The last technical factor is ventilation, which must normalize the temperature when it undergoes significant variations. For example, switching from cold to hot zones creates a heating of the outside layer of the sugar. This phenomenon causes the formation of water vapor that creates sucrose agglomerates in the outside layer and melting and fermentation in the internal layers, producing sugar syrup. Switching from hot to cold areas triggers the opposite mechanism, causing the loss of fluidity of the product (TIS (Transport Information Service) 2017; BMT Survey 2017).

4.2. Packaging for Sugar International Shipping: The Bulk Container Liner Bags

Over time, the packaging for sugar transport has been changed and improved. There are several typologies that vary according to the material used (polypropylene—PP, high-density polyethylene—HDPE, and jute) or shape (bags and sacks). In this case, the weight capacity ranges, on average, from 25 kg to 100 kg (Brody 2006). It is more common to use packaging for the transport in bulk (using auto silos and containers) to save space and thereby transport more sugar (weight capacity from 500 kg to 3 t), assuring always the food safety of the product. The transport vector can be naval (ship), railway and road (TIS (Transport Information Service) 2017).
The packaging market for transport in bulk is increasing and includes various segments: bulk container liners, flexi-tanks (for liquid), and flexible intermediate bulk containers (FIBC). The most recent data stated that, in 2013, FIBC was the largest product segment of the overall market. Bulk container liners held a 35% share and are expected to display moderate growth until the end of 2020 (TMR—Transparency Market Research 2016). As shown in Figure 4, in 2020 North America (mainly the United States) and Europe will continue to dominate the packaging market for transport in bulk, with 31.0% and 28.5%, respectively. Indeed, there are several multinational cooperation and European industries, which operate in the European community market (Bulk Flow 2017; Europages 2017). Asia (mainly China) will be the fastest growing region, with 25.8% in 2020.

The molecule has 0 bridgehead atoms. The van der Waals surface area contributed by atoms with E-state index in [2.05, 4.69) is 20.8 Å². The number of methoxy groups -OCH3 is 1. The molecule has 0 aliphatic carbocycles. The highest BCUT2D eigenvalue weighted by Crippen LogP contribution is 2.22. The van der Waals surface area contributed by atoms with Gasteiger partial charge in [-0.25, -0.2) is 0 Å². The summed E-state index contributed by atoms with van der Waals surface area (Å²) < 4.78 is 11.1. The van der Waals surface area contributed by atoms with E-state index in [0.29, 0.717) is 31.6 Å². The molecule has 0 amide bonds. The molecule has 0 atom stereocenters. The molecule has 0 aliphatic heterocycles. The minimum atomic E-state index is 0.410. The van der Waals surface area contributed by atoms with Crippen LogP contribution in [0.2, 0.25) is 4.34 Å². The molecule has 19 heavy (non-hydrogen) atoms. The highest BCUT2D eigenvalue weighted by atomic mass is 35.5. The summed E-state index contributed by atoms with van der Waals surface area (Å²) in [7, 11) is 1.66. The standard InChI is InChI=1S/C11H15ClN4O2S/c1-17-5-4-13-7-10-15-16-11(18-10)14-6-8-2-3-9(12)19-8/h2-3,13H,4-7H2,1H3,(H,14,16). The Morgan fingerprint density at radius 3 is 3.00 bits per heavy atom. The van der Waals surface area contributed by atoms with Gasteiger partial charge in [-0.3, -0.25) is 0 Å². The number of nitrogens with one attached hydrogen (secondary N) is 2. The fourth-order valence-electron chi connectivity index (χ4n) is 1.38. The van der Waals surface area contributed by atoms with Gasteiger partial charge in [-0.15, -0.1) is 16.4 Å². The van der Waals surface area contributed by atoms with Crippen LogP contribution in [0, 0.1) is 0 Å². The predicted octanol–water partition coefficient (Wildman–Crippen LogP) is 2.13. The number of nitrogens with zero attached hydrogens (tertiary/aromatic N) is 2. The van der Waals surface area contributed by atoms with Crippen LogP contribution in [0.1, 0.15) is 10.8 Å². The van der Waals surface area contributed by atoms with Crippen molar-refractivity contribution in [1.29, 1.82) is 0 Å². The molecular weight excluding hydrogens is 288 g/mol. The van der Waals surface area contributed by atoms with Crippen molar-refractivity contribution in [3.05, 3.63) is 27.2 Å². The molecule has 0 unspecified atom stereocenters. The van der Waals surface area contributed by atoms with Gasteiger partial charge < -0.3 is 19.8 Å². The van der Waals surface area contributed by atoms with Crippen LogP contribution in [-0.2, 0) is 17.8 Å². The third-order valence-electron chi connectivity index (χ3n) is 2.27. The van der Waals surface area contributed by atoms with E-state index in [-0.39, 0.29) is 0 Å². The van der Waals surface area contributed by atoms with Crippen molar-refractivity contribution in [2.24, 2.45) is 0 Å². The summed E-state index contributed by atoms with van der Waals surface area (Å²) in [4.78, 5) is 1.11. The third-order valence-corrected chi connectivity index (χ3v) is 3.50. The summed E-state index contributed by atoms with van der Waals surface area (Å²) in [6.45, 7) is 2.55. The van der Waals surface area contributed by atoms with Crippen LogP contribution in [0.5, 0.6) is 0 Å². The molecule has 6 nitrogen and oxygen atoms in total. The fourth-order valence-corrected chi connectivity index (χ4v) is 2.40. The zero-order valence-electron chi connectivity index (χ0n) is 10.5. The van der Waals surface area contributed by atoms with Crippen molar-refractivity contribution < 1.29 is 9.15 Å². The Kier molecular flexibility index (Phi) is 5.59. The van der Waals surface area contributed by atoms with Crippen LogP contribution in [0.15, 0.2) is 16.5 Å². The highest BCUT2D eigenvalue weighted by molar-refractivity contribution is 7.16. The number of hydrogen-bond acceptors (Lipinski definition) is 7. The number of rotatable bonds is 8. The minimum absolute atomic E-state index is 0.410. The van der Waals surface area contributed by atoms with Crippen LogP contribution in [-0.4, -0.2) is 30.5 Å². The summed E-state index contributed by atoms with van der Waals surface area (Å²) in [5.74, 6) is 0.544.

In terms of revenue, global bulk container packaging will be $1596 million by 2020, with an average potential growth of 9.8% from 2014 to 2020 (TMR—Transparency Market Research 2016). The major applications for this type of packaging are food and beverages, non-hazardous chemicals, and other (e.g., pharmaceuticals). The first category will be the fastest growing application segment. Its market share passed from 33.0% by 2013 to 34.7% by 2020, due to growth in population and subsequent increase of food product demand. Currently, the most important bulk container liner manufacturers in the world are Anthente (China); Protekcargo (USA) and Eceplast (Italy), this latter will be the case study of this study (TMR—Transparency Market Research 2016).

5. A New Sustainable Bulk-Packaging System: Eceplast’s Barless Liner

In order to collect information about the case study, i.e., Eceplast S.r.l., the European leader enterprise in the bulk container liners, the method of in-depth face-to-face interviewing has been used. Specifically, the authors asked specific questions about the company and the technological innovation introduced as a sustainable business strategy to pursue a higher competitiveness in the market. The interviewees were N. Altobelli (Commercial director) and S. Di Cori (Investment and regulations).
In Italy, the company Eceplast S.r.l. is certainly an interesting case because, starting from a patent for a packaging system for the transport of dry bulk in containers, it has increased its competitive advantages in this sector.